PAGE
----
Course designs that prioritize the creation of community are essential in these difficult times. This goes far beyond “icebreakers” and other kinds of light play that are often bandied about as “solutions” to get students to engage in online activities. Community has to be baked into the fiber of our class experiences. This was way overdue before the pandemic and will not disappear once life returns to “normal.”

Under these circumstances, business as usual within our classrooms is no longer feasible. Because of the design priorities of our software tools, it is far easier to replicate a classroom online than a study room. Vulnerable students are learning the ropes of what higher education means, often alone.

Mindful space design can help guide them to places where they can find others. It requires even more careful design to create similar experiences online. Expecting our students to do that is asking a lot of them. Simply “lecturing” to them in a Zoom session does little to connect them to meaningful communities of practice. Even when we held them captive in a lecture hall, we complained about them tuning out. It’s no wonder that that is their response when their tools to hide are even more effective remotely.

My classes are better now than they were before the pandemic. I focus on facilitating community during the precious synchronous time I have with my students. I make the class about them, not me, and have frank conversations with them about how they expect the class to work. While I set forth class goals, I am willing to adapt my frameworks accordingly. My priority then becomes helping them get across the intellectual and skills hurdles they will face in trying to master the content and activities designed into the class. I am also very proactive in reaching out to them on an individual level to make sure they feel they are recognized and supported within the community.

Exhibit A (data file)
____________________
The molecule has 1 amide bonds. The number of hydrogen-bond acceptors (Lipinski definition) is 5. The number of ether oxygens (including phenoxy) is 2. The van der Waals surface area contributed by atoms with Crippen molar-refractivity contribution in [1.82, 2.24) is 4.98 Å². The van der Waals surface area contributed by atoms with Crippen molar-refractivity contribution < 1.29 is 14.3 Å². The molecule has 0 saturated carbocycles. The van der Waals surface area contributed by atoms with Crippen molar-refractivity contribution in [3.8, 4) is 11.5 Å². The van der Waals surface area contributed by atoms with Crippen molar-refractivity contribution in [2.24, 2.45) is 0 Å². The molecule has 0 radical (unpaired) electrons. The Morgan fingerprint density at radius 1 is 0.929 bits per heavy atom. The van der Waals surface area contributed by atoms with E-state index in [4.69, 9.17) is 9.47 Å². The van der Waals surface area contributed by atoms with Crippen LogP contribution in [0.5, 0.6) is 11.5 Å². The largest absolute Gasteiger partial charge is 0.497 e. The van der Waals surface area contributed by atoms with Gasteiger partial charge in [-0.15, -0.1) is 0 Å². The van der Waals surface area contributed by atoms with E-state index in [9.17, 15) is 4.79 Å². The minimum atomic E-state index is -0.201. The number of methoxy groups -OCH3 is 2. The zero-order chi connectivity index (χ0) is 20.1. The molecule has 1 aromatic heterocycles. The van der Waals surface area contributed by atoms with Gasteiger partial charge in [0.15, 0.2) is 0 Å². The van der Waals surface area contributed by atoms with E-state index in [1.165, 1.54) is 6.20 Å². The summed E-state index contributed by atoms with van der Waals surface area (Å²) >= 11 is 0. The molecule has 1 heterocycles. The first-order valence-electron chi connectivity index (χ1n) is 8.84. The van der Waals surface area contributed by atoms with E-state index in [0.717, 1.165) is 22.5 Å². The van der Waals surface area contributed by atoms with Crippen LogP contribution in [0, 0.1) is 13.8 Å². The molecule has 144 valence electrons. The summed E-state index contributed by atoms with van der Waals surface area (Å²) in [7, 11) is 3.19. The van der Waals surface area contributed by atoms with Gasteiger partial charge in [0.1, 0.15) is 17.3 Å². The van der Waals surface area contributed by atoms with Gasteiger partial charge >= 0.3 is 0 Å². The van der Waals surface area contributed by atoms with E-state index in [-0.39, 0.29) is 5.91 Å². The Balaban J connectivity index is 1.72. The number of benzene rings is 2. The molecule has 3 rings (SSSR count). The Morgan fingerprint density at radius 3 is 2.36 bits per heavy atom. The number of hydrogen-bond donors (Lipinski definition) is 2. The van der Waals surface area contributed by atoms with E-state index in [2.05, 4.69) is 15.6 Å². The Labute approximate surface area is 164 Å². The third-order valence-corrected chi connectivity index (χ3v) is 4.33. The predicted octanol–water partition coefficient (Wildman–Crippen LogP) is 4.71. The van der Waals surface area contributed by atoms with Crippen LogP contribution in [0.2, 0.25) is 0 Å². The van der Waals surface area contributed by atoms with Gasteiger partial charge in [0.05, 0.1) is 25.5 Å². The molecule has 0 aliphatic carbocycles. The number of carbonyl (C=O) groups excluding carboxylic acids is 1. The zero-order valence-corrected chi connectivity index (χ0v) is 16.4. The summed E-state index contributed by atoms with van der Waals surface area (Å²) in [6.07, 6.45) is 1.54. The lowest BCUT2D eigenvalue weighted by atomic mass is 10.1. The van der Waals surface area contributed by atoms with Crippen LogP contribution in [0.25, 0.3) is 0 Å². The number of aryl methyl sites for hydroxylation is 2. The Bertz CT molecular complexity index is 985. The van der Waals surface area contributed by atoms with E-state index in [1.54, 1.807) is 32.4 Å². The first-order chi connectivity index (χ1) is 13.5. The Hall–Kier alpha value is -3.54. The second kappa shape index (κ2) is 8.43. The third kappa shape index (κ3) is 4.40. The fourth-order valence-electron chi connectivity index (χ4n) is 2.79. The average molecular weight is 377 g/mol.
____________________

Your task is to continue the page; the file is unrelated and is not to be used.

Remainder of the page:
Fundamentally, I seek to put the student in the middle of their learning experience instead of making them feel like they are hanging on for dear life from a conveyor belt of information, assignments, and assessments. This feeling is a problem when we are dealing with “normal” processes at our institutions. It becomes a critical failing when students and teachers are divorced from each other by time and space.

We have at our fingertips a vast array of digital tools that can be used to facilitate communities. In my class I have curated and foregrounded a set of social tools that my students can use to create their own communities of learning. I use digital tools to bring support (like an embedded librarian) into the class.

Recently, we have seemed to be focused on all of the negatives social media has visited upon our society. However, digital tools are agnostic and can be used to facilitate positive communities where people help each other, not hurt each other. Education should provide a pathway to a positive future for our students. We just have to design it, and the technologies and systems we use to implement it, with the human firmly in mind.

eSchool Media Contributors